The emerging fade of angels on earth seemly has run its course. Or has it? Halo was introduced last spring after fellow super heroes stumbled upon the young author's signing table. Alexandra Adornetto was seventeen when she published Halo last fall. Her book seemed to have begun the angel craze for me. I hadn't realized Fallen by Lauren Kate was out for a year prior to Adornetto's first book. I guess one can say she stole the idea, but I believe Adornetto's story was the more enjoyable one. I found Kate was falling, no pun intended, into an idea of past centuries and constant lost loves. Plus when picking up the sequel I was immediately confused, bored, and I had no desire to read any further. Not worth my time, and definitely not worth an entire post to explain how I didn't care for it. Halo, however, intrigued me because of how playful it was.
Bethany Church is an angel, along with her older siblings, Gabriel and Ivy. All three are sent on a mission from the ruler above to bring peace and hope to the community of Venus Cove. It appears evil is lingering and these three need to keep their focus in order to help restore faith. Bethany's immaturity and her compassion for human life puts her right in front of Xavier, gorgeous boy in her class who all the girls want, but can't reach. After his girlfriend was killed in a fire, Xavier's faith is nonexistent, until he begins to see Beth. Their love appears magical. So much, in fact, that Beth decides to reveal herself to Xavier in her true angel form, wings and all. Now that a mortal is aware of their secret, Gabriel and Ivy must figure out their next step and fast because evil appears to be approaching faster than they we anticipating.
The sequel, Hades, picked up a few months later. This one took you to the depths of Hell where Beth is held captive. Not only are her family despretely trying to find a way to get her out, but one of the original eight fallen angels is intent on keeping her in. The more she stays the more Beth misses home, but will they find a way to her before it's too late?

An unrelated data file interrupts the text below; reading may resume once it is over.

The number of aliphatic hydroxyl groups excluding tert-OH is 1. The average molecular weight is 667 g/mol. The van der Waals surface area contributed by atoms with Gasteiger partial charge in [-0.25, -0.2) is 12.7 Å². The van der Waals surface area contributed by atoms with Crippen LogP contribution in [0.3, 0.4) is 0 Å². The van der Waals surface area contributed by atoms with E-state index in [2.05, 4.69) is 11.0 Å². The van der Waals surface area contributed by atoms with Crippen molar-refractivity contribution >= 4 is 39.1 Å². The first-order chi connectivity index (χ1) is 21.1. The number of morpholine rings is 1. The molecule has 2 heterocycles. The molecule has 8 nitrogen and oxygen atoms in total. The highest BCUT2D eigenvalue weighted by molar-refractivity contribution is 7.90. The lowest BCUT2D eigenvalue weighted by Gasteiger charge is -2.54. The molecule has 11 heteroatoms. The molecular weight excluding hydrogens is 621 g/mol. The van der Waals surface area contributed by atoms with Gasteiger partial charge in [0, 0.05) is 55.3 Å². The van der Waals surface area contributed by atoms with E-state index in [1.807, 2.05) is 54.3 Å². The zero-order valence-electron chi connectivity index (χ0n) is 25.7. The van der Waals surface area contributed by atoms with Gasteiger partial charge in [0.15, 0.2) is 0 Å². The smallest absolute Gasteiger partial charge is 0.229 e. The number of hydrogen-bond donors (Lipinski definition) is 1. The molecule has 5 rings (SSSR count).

The books include an incredible romance between Xavier and Beth, which never ceased to take the reader's breath away. But the romance had a very sweet way of restoring lost faith. There are definitely times in the writing when you can tell the author is a young teenager. Some things happen a little too conveniently, and the romance is the focal point of the story. However, the concept of a good vs. evil was very fun to follow. And I could tell the author is extremely religious. But not in a Touched by an Angel lame way. She references characters from the bible, makes them real and almost human. It was definitely a journey that had a great built up to the end of the novel. It was a shame that the battle scenes weren't longer. I am hoping the last book has an epic battle scene because the books have been leading up to some sort of uprising.
People can say the books are too teenager, but they are books that have a feel good theme. Yes, I agree Bethany can be a whiny brat who gives into peer pressure too easily, but I feel her character is supposed to be naive and wimpy for lack of a better word. Call me a push over, but I tend to always fall more deeply into a romance when the guys are so devoted to the girl. I am a sucker for fairy tales, and the love Beth and Xavier share is simply that. Too good to be true. But it is always nice to have that protective boy character. In my opinion anyway. :)
Obviously, the endings to both novels are pretty predictable, but it was still a nice romance that had an interesting theme. Good vs evil is always a great battle, especially when angels are involved; both fallen and those still following the good word. I don't have extremely high expectations for the third and final book, but I am expecting an apocalyptic showdown between the two sides. Hopefully Adornetto focuses more on the battle and less on the romance. It would make for a better ending. Maybe a death? Who are we kidding, the ending's going to bust out. But we can hope right? And look! The covers are sooooooo pretty! ;)